Anita Diamant, the same author who wrote The Red Tent (if you haven’t read – read.), has written this book, The Last Days of Dogtown… which, like The Red Tent (the biblical story of Dinah), is based off of a tiny little fragment of a story that she turns into a Full Length Novel – making whole characters out of what is only a minuscule mention in some historical text.
Basically Dogtown was this little rundown village in Cape Ann, Massachusetts way back when. It’s a ramshackle little place where all sorts of witches, whores, and drunks live. Basically, if you are a degenerate, you live there. Or, if not, you plan to one day get out and move into Gloucester, the nearby town where you can maybe make something of yourself.
The book follows the lives of over ten characters in a mere 261 pages – but ultimately it ends up being about one woman in particular, Judy Rhines, a very lonely woman who learns to make a life for herself despite setbacks that she has faced.
There is a lot of “taboo/forbidden” love in this novel (i.e. interracial, lesbian, premarital, etc.), there is murder, there is scandal, and there are plenty of secrets to be had. It takes a while, but you get yourself woven into the character’s lives and the scandals that surround Dogtown as it finally falls apart.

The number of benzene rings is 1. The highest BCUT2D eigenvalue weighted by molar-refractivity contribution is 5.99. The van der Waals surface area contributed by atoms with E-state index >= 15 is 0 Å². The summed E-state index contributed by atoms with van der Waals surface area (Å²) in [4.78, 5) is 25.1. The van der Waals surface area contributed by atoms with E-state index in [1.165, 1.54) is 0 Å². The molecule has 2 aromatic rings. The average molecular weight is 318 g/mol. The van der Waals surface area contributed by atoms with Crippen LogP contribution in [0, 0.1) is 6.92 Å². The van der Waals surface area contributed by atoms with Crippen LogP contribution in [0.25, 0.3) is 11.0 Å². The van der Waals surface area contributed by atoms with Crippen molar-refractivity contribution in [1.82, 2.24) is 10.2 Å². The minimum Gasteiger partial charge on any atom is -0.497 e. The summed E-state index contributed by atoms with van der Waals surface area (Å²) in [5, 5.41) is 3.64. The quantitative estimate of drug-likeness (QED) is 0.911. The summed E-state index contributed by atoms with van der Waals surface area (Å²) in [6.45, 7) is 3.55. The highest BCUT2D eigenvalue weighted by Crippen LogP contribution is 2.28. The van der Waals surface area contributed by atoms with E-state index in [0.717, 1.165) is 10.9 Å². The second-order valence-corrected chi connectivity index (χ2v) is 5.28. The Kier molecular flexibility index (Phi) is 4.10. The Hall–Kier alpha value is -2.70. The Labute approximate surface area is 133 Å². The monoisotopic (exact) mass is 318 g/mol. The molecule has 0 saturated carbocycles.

This was a pretty good book. I feel like it could have been made into a much longer novel or perhaps just have had fewer characters. Some of the lives I was thrown into learning about seemed like they were delivered too fast - I wasn’t able to get all emotionally connected and all. I also had moments where I was like, “did learning about this or that in a character’s past make me like the book anymore?” And the answer was no. So your mom got murdered? Eh, you aren’t even that big of a character in the book. Sorry.
Diamant does have this way of making me want to know the full history of what she is writing about. After The Red Tent I had to pick up the Bible and read Genesis just so I could see that tiny blurb about Dinah, and this book is no different. After turning the last page I wanted to do research Dogtown and see what it was all about.
On to reading!
Oh, and P.S. I’ve more or less given up on Downtown Owl by Chuck Klosterman.
Mr. Klosterman –
In case you ever randomly come across this, I just want you to know that I do not admire your fiction writing skills as much as I respect your essay writing skills. Keep to nonfiction old chum.